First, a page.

Brave Pakistani women have been in the vanguard of social change in a country infested with religiously radical and extremist groups. The women have also emerged as the first line of defiance against extremism in a country with a poor record in protection of women’s rights.
Over many years, they have refused to be silent spectators of social injustice and gender inequality, and have openly denounced the Taliban’s radical agenda. Many determined women have sacrificed their lives for these causes and many more remain active despite facing grave threats to their lives.
In the latest campaign of violence against such women, terrorists gunned down the prominent social worker Parveen Rehman this month in Karachi, the southern port city where the Taliban are believed to have increased their presence over the past few years. Ms Rehman was a long-time director of the renowned Orangi Pilot Project, which works to uplift poor areas.
KARACHI – Former Pakistan president Pervez Musharraf has returned home after four years in self-exile this week amid death threats from Islamist extremists.
The ex-dictator has returned with democratic aspirations. As leader of the All Pakistan Muslim League (APML), the political party he formed in 2010, he is prepared to enter electoral politics. He plans to contest in the May 11 general election from three National Assembly seats throughout the country for a possible political comeback. Given the political scene of the country, that is seen as an difficult prospect.
“I returned to Pakistan for the sake of my country. I am trying to persuade the people to vote for me,” Dawn reported Musharraf as saying.
KARACHI – Pakistan President Asif Ali Zardari on Wednesday announced the next general election will be held on May 11, as the Pakistani Taliban raised tension ahead of the long-anticipated polls by warning people to stay away from political gatherings and public meetings of key mainstream parties during their campaigns.
The country’s top military brass resolved on Tuesday to continue the fight against terrorism and said that the armed forces would give backing to the Election Commission that will oversee the vote. That expression of support came a day after the Tehrik-i-Taliban Pakistan (TTP) said it was withdrawing from peace talks.
”It was reiterated in unequivocal terms that comprehensive strategy will be followed by armed forces to combat terrorist threat being faced by the country,” Dawn reported a military spokesman as saying after a quarterly meeting of the Joint Chiefs of Staff Committee.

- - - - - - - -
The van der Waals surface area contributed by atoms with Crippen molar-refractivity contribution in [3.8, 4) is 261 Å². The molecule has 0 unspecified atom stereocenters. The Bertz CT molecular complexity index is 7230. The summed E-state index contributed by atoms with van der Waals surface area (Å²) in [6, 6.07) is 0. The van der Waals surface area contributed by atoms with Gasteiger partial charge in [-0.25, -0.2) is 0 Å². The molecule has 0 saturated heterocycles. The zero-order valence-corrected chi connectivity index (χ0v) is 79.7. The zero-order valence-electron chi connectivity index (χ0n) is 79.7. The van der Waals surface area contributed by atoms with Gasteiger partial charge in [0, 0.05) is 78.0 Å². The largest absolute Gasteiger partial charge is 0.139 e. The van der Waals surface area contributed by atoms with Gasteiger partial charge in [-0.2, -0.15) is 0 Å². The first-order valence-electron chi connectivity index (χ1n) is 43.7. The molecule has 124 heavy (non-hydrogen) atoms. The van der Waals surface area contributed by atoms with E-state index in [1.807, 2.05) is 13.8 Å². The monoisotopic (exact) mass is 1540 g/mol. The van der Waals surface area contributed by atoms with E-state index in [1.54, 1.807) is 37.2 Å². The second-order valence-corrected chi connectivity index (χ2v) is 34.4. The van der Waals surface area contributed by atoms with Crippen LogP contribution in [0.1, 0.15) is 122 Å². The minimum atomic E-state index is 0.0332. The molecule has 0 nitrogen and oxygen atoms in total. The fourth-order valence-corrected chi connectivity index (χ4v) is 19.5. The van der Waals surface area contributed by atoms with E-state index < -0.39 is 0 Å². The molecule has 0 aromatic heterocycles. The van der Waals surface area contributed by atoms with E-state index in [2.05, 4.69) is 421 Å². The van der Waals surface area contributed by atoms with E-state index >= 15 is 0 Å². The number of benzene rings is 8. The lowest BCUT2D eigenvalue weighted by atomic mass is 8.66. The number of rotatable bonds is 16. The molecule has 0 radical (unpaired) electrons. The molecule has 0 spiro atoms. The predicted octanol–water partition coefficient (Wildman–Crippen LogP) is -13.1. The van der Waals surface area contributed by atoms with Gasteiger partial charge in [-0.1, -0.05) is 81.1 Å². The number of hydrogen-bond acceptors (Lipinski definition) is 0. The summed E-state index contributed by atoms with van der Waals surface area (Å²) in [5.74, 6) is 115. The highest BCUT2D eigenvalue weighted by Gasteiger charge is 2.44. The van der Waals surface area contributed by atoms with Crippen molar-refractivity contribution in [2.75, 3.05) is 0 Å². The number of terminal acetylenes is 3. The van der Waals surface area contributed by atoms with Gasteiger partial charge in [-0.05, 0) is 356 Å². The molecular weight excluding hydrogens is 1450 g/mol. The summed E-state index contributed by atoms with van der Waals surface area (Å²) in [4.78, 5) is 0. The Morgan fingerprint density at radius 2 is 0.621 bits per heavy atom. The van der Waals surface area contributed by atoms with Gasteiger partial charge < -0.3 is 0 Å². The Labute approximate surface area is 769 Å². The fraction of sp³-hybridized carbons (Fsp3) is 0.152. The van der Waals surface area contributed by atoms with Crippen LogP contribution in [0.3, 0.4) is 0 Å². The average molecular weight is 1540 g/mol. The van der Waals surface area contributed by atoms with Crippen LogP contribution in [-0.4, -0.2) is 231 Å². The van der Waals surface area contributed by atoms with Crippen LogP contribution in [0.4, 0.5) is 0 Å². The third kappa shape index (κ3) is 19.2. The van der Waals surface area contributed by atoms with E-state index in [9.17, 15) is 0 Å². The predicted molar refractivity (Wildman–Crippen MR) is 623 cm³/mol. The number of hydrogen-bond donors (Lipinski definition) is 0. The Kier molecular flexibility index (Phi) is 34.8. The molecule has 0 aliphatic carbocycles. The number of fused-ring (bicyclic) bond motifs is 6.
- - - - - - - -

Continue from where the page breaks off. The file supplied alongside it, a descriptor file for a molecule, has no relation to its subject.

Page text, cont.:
KARACHI – The Pakistani Taliban has declared a war on Pakistan’s judiciary and announced it will suspend peace talks with the Pakistani government. At least four persons were killed and 30 injured including three policemen and a woman judge on Monday when two suicide bombers blew themselves up within the premises of the judicial complex in Peshawar, the capital of northwestern Khyber Pakhtunkhwa province.
Tehrik-i-Taliban Pakistan (TTP) has accepted the responsibility for the suicide attack saying it is the beginning of a new battle against the judicial system which has failed to protect innocent citizens like Dr Aafia Siddiqui, an American-educated Pakistani cognitive neuroscientist imprisoned in the US.
Two suicide bombers on Monday stormed the crowded court complex in the city of Peshawar and opened indiscriminate firing on the policemen performing guard duty at the entrance.
Islamabad and Tehran are all set to begin work on a much delayed US$7.5 billion Iran-Pakistan gas pipeline, a project that faces stiff opposition from the United States. The project can bring an economic bonanza for Iran, which faces sanctions from the United Nations, the US and the European Union over its nuclear programme.
The pipeline was originally a trilateral project planned to extend from Pakistan to India in the 1990s. In 2009, India withdrew under US pressure. The US discouraged India and Pakistan from any deal with Iran because of Tehran’s nuclear ambitions.
Beijing has also shown interest in joining the pipeline, which could provide a chance for a secure overland gas supply if it were extended from Pakistan into Xinjiang.